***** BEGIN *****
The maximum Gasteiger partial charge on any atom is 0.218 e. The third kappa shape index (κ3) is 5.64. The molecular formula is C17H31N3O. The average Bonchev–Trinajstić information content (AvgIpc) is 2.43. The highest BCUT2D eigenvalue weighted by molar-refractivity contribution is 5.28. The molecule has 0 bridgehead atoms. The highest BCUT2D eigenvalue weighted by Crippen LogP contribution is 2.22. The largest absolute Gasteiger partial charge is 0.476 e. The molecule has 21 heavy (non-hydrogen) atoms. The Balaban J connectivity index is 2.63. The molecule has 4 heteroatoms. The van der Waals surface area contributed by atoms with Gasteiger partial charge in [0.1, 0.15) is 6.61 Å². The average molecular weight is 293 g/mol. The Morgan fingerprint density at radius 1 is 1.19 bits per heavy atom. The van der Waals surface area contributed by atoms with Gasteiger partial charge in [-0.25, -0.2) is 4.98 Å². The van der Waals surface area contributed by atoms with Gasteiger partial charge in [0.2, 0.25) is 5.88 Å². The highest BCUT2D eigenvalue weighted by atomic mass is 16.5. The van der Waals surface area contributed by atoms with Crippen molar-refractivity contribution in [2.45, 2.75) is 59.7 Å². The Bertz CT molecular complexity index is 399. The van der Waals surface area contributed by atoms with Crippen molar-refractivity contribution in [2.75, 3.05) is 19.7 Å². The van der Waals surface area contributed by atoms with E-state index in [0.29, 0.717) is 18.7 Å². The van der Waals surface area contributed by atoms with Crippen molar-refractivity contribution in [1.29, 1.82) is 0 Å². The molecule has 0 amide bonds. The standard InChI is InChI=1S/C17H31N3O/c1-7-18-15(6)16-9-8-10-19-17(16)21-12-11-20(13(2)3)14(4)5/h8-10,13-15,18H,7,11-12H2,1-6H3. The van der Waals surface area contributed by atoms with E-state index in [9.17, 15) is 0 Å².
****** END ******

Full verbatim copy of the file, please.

The maximum Gasteiger partial charge on any atom is 0.218 e. The third kappa shape index (κ3) is 5.64. The molecular formula is C17H31N3O. The average Bonchev–Trinajstić information content (AvgIpc) is 2.43. The highest BCUT2D eigenvalue weighted by molar-refractivity contribution is 5.28. The molecule has 0 bridgehead atoms. The highest BCUT2D eigenvalue weighted by Crippen LogP contribution is 2.22. The largest absolute Gasteiger partial charge is 0.476 e. The molecule has 21 heavy (non-hydrogen) atoms. The Balaban J connectivity index is 2.63. The molecule has 4 heteroatoms. The van der Waals surface area contributed by atoms with Gasteiger partial charge in [0.1, 0.15) is 6.61 Å². The average molecular weight is 293 g/mol. The Morgan fingerprint density at radius 1 is 1.19 bits per heavy atom. The van der Waals surface area contributed by atoms with Gasteiger partial charge in [-0.25, -0.2) is 4.98 Å². The van der Waals surface area contributed by atoms with Gasteiger partial charge in [0.2, 0.25) is 5.88 Å². The highest BCUT2D eigenvalue weighted by atomic mass is 16.5. The van der Waals surface area contributed by atoms with Crippen molar-refractivity contribution in [2.45, 2.75) is 59.7 Å². The Bertz CT molecular complexity index is 399. The van der Waals surface area contributed by atoms with Crippen molar-refractivity contribution in [2.75, 3.05) is 19.7 Å². The van der Waals surface area contributed by atoms with E-state index in [0.29, 0.717) is 18.7 Å². The van der Waals surface area contributed by atoms with Crippen molar-refractivity contribution in [1.29, 1.82) is 0 Å². The molecule has 0 amide bonds. The standard InChI is InChI=1S/C17H31N3O/c1-7-18-15(6)16-9-8-10-19-17(16)21-12-11-20(13(2)3)14(4)5/h8-10,13-15,18H,7,11-12H2,1-6H3. The van der Waals surface area contributed by atoms with E-state index in [9.17, 15) is 0 Å².